US8242445Dec 13, 2010Aug 14, 2012FLIR Sysems, Inc.Portable multi-function inspection systems and methods
US8300218Jan 20, 2012Oct 30, 2012Li-Cor, Inc.Gas analyzer
US8320426 *Dec 31, 2008Nov 27, 2012Ipg Photonics CorporationApparatus for selectively distributing energy from a laser beam
US8374209Jun 14, 2011Feb 12, 2013Li-Cor, Inc.Multi-pass optical cell with actuator for actuating a reflective surface
US8433525Apr 12, 2011Apr 30, 2013Li-Cor, Inc.Method and apparatus for determining gas flux
US8481944 *Jul 20, 2011Jul 9, 2013Bruker Optik GmbhIR spectrometer with non-contact temperature measurement
US8610072Sep 23, 2010Dec 17, 2013Li-Cor, Inc.Gas exchange system flow configuration
US8692202May 31, 2011Apr 8, 2014Li-Cor, Inc.Gas exchange system flow configuration with thermally insulated sample chamber
US8822922Aug 13, 2012Sep 2, 2014Flir Systems, Inc.Portable multi-function inspection systems and methods
US8910506Sep 22, 2011Dec 16, 2014Li-Cor, Inc.Gas exchange system flow configuration
US20120025081 *Jul 20, 2011Feb 2, 2012Bruker Optik GmbhIR spectrometer with non-contact temperature measurement
US20130250304 *Mar 21, 2012Sep 26, 2013Li-Cor, Inc.Semi-open-path gas analysis systems and methods
EP2647991A1Apr 5, 2013Oct 9, 2013Li-Cor, Inc.Methods and apparatus for measuring gas flux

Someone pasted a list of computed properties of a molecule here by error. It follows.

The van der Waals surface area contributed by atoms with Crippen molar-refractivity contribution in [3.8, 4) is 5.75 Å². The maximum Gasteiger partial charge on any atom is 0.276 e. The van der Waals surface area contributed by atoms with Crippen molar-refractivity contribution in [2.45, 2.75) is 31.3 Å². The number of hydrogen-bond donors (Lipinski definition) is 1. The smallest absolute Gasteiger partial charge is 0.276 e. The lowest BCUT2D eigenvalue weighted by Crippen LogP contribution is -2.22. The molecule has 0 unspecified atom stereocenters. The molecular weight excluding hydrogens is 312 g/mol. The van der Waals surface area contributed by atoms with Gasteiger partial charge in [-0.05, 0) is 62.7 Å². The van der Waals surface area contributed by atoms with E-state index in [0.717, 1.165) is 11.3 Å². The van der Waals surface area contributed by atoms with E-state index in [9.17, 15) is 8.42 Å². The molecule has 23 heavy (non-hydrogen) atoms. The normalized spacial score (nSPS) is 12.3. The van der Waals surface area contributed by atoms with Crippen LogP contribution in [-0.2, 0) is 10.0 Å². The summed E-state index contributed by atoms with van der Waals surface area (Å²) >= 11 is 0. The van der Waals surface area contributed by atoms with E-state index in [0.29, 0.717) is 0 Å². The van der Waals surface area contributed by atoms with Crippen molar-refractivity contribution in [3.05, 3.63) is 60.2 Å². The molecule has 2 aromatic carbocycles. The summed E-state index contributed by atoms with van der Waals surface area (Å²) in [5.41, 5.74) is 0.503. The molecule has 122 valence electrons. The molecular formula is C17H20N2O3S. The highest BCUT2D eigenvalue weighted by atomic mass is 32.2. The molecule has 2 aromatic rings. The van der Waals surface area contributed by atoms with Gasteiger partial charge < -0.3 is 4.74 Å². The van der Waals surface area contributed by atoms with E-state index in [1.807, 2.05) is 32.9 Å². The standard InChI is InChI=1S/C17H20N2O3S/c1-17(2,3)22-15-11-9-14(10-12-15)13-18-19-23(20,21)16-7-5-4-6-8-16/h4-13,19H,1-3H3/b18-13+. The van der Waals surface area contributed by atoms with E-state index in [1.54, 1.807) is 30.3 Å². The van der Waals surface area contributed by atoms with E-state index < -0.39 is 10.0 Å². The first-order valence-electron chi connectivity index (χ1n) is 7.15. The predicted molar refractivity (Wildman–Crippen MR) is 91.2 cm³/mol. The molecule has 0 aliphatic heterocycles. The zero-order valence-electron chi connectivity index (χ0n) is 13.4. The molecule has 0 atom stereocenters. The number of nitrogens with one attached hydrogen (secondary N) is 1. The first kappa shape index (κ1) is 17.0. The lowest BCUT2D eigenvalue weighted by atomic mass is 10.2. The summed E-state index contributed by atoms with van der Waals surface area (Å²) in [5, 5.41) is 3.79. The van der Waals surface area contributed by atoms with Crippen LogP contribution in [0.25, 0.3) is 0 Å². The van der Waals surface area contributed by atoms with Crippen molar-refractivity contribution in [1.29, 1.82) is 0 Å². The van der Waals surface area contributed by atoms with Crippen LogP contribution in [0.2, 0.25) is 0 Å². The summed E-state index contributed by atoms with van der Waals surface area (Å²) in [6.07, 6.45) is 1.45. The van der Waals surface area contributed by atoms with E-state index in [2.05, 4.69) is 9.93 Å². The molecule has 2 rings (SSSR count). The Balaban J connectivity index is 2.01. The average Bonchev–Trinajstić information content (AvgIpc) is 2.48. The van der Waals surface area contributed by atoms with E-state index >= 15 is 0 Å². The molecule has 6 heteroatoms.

WO2012040439A2 *Sep 22, 2011Mar 29, 2012Li-Cor, Inc.Gas exchange system flow configuration
WO2014160477A1 *Mar 13, 2014Oct 2, 2014Campbell Scientific, Inc.Open-path gas analyzer with environmental protection
Classifications
U.S. Classification356/437, 250/338.5
International ClassificationG01N21/15, G01N21/35
Cooperative ClassificationG01N21/15, G01N21/3504
European ClassificationG01N21/35B, G01N21/15
Legal Events
DateCodeEventDescription
Feb 20, 2013FPAYFee payment
Year of fee payment: 12
Apr 23, 2009FPAYFee payment
Year of fee payment: 8
Apr 18, 2005FPAYFee payment
Year of fee payment: 4
Nov 19, 2002CCCertificate of correction
Dec 9, 1999ASAssignment
Owner name: LI-COR, INC., NEBRASKA
Free format text: ASSIGNMENT OF ASSIGNORS INTEREST;ASSIGNOR:ECKLES, ROBERT D.;REEL/FRAME:010446/0332
Effective date: 19991112
Owner name: LI-COR, INC. 4421 SUPERIOR STREET LINCOLN NEBRASKA